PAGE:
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Here's why Mumbai's infrastructure is pathetic

Last updated on: August 2, 2010 14:13 IST

Image: Traffic snarls are a daily sight in Mumbai.
Photographs: Reuters Devangshu Datta

Some Arab tour agencies tout 'Mumbai Monsoon' packages as adventure tourism, which is a fair description. For someone who has never seen rain, a standard-issue Mumbai downpour is a life-changing experience.

Factoring in the epic Mumbai commutes, spending time in the western metro could indeed be considered the 21st century's equivalent of the legendary Victorian expeditions into Darkest Africa.

Even for diehard Kolkatans like yours truly, for whom rain and flooding hold few terrors, Mumbai in the monsoons is trying.

The options, if you must travel, are grim. One possibility is to hang from a train with the rain slashing down, risking decapitation, or horrific injury. The other is to allocate an hour plus for every 5 km, if you choose to move by road.

This may make Mumbai an exotic destination for tourists with time to spare. It is less entertaining for the 12 million-odd, who brave it on a daily basis. The Mumbai commute is not a pleasant experience, even in winter.

The travel time may be marginally less but the traveller usually arrives bathed in sweat, shaken, stirred and jolted by an uneven ride.

This is because Mumbai's infrastructure sucks.

why Mumbai and other urban centres are in a miserable state. . .

Here's why Mumbai's infrastructure is pathetic

Image: Local train commute can be a nightmare.
Photographs: Reuters

The roads and expressways could be more accurately described as moonscapes. The drainage system is appalling. So is telecom connectivity, especially during the monsoons, when dropped calls exceed completed ones.

This is not because the city is short of money. It generates a disproportionately high percentage of tax revenues. Many of the folks hanging out of First Class compartments, and queueing up for cabs at the Bandra Kurla Complex, earn six-figure salaries.

Ludicrous land prices suggest that the Mumbaikar has higher per capita than the New Yorker.

However, the wealth of Mumbai's citizens doesn't translate into better infrastructure. It never will, and there is not much they can do about it. This is because of the gerrymandering inherent in Indian electoral politics. In India, the rural vote counts for much more than urban votes.

The revenues of Mumbai are controlled by politicians, whose constituencies lie deep in the Maharashtra hinterland. Using that money to improve living conditions in Mumbai would do nothing to help them win re-election.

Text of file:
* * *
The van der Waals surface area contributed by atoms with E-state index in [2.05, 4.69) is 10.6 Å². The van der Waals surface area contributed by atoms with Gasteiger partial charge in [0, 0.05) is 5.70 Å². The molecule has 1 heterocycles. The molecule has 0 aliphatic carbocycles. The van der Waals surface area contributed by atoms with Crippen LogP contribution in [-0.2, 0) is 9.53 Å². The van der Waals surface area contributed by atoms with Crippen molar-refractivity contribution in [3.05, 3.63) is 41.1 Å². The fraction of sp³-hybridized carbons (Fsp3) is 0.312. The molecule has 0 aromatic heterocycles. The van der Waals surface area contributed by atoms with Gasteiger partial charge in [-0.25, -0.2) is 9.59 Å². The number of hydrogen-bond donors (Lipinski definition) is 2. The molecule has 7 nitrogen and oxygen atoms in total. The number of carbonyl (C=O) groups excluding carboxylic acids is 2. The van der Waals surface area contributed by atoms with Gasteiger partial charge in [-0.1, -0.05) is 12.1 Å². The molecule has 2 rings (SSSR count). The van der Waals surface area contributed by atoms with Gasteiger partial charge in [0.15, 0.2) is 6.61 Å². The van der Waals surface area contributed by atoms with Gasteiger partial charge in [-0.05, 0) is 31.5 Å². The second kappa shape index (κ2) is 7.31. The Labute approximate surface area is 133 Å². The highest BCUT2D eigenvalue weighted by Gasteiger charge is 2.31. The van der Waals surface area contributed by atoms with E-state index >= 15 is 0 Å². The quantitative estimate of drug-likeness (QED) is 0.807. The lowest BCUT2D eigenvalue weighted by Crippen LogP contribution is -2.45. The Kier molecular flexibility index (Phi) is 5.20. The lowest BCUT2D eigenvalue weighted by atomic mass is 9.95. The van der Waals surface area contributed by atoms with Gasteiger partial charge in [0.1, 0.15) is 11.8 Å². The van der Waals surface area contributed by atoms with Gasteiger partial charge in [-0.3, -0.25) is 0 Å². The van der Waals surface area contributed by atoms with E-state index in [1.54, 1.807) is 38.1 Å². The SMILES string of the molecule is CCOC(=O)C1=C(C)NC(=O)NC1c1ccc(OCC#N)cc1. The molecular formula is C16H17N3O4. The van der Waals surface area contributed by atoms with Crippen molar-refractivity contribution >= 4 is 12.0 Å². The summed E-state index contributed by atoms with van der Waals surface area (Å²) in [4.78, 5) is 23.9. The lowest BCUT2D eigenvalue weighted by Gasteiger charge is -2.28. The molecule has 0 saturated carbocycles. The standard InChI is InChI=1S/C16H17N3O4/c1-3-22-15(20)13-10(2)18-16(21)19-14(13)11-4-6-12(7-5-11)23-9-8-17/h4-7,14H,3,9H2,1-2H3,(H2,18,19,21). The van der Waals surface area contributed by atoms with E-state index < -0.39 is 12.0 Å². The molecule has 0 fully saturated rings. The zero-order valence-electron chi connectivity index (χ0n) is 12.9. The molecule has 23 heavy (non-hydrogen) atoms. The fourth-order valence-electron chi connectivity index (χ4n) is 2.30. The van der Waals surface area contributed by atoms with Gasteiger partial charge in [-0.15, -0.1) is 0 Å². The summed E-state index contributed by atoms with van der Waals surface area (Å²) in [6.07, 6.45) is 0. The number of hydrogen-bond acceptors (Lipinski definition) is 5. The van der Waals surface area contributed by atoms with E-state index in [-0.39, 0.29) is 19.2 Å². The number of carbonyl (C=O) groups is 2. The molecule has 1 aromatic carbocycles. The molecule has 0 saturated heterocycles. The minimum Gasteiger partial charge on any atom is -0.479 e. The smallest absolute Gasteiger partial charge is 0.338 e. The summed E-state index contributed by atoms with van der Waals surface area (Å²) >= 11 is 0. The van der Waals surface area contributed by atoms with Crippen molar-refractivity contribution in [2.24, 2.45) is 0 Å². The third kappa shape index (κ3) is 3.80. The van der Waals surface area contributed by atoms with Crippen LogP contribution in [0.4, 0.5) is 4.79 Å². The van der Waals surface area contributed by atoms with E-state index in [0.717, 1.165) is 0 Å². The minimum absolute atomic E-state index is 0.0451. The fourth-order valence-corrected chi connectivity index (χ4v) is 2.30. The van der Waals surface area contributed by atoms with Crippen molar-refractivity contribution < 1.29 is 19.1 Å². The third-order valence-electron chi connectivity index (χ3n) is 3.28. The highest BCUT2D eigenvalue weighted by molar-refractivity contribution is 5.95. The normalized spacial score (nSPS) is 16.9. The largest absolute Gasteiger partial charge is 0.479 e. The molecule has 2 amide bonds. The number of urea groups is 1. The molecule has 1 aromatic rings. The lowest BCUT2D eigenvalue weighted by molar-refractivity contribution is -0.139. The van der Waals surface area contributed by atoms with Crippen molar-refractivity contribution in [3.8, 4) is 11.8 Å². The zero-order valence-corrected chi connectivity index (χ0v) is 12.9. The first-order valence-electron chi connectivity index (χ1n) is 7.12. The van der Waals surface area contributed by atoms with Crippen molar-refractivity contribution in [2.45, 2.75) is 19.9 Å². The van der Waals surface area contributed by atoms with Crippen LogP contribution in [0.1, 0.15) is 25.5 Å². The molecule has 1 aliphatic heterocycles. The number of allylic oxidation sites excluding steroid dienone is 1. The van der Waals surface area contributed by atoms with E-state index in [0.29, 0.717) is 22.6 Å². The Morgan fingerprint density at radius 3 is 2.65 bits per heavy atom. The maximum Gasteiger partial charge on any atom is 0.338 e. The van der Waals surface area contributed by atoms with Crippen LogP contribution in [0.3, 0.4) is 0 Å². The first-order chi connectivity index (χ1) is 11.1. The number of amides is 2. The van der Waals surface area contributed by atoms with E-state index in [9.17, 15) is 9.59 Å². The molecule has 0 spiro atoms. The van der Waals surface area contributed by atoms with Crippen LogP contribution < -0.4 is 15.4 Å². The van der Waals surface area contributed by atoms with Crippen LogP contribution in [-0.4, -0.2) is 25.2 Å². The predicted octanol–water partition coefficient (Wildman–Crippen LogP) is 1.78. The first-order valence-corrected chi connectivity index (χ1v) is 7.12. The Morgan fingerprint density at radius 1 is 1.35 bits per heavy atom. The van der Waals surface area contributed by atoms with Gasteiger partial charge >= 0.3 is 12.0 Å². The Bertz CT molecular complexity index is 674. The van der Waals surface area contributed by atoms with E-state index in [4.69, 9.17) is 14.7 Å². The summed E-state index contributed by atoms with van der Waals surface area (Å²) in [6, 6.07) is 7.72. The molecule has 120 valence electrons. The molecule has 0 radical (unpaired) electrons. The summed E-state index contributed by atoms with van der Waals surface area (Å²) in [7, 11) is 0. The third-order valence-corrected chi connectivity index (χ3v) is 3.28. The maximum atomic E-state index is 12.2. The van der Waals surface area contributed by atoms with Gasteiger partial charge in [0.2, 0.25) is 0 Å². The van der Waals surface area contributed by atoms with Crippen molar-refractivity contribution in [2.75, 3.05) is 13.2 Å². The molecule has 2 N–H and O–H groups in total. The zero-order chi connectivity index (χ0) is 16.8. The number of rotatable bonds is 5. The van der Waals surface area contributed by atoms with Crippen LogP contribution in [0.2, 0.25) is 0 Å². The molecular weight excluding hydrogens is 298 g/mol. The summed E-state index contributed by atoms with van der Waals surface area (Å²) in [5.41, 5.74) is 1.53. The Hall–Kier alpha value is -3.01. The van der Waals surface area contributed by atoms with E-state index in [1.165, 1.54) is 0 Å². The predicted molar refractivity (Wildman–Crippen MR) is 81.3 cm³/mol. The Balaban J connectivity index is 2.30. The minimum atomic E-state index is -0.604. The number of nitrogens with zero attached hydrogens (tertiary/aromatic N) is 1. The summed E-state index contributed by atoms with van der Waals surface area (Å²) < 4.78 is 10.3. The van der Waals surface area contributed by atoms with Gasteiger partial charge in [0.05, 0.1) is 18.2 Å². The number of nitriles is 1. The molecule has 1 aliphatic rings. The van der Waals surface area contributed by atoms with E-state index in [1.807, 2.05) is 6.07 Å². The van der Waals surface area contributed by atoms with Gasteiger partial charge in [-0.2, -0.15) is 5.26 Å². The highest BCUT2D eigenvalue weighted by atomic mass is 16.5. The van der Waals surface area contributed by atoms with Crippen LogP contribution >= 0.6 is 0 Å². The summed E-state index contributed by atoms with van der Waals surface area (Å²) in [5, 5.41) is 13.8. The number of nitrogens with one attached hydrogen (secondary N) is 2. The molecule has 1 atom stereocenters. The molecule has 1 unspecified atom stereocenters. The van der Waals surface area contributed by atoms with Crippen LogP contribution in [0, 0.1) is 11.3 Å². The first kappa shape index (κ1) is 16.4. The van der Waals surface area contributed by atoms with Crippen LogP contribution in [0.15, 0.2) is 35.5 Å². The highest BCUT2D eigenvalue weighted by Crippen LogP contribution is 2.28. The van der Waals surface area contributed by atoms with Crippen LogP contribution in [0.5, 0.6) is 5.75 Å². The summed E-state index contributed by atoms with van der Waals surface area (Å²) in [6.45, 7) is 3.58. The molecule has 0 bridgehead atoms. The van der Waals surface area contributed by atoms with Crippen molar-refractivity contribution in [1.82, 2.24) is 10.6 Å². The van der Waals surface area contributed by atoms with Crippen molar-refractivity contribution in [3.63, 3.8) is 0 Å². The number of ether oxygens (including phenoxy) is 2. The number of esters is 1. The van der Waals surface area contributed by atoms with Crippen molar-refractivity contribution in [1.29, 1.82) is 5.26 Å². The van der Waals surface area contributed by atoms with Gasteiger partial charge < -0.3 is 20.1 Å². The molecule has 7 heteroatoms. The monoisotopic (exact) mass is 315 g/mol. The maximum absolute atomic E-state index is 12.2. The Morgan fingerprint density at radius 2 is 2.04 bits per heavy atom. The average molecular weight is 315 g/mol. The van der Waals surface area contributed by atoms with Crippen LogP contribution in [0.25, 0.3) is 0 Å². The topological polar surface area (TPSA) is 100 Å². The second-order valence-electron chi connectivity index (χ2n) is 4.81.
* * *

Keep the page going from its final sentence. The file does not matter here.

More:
. . .

Here's why Mumbai's infrastructure is pathetic

Photographs: Reuters

So, beyond taking their turn at the feeding trough, they see no necessity to overhaul city infrastructure. Nor can the Mumbai municipal agencies raise debt by issuing bonds or securitising their own revenues because the city is tied to a state with poor finances.

Mumbai is an extreme example. But all of urban India suffers from the same problem. Infrastructure is uniformly poor, ranging to terrible.

Urban revenues are controlled and allocated by politicians, who have little interest in the urban landscape.

At the same time, more and more people are migrating to urban areas. So, the pressure on existing infrastructure is increasing. The cities attract people because they offer more income opportunities. In turn, those people generate more revenues for cities.

The only way to improve urban infrastructure is devolution of power to local authorities. The British model does seem to work to a large extent with city councils raising and spending their budgets.

. . .

Here's why Mumbai's infrastructure is pathetic

Photographs: Reuters

The Americans do something similar and the mayors of major cities are big wheels.

Devolution makes local authorities more powerful as well as more answerable to locals.  Oddly, India's politicians have seen the utility of devolution when it comes to panchayats.

It's also worked well in the city-state of Delhi, where the state government empowered residents' associations through bhagidari.

If some version of devolution isn't implemented soon in major cities, we may see a situation where India has well-administered villages with small populations, while most people live in anarchic, urban slums.

Paradoxically, the city-dwellers will have more money but they'll have a lot less in the way of amenities.

Source: source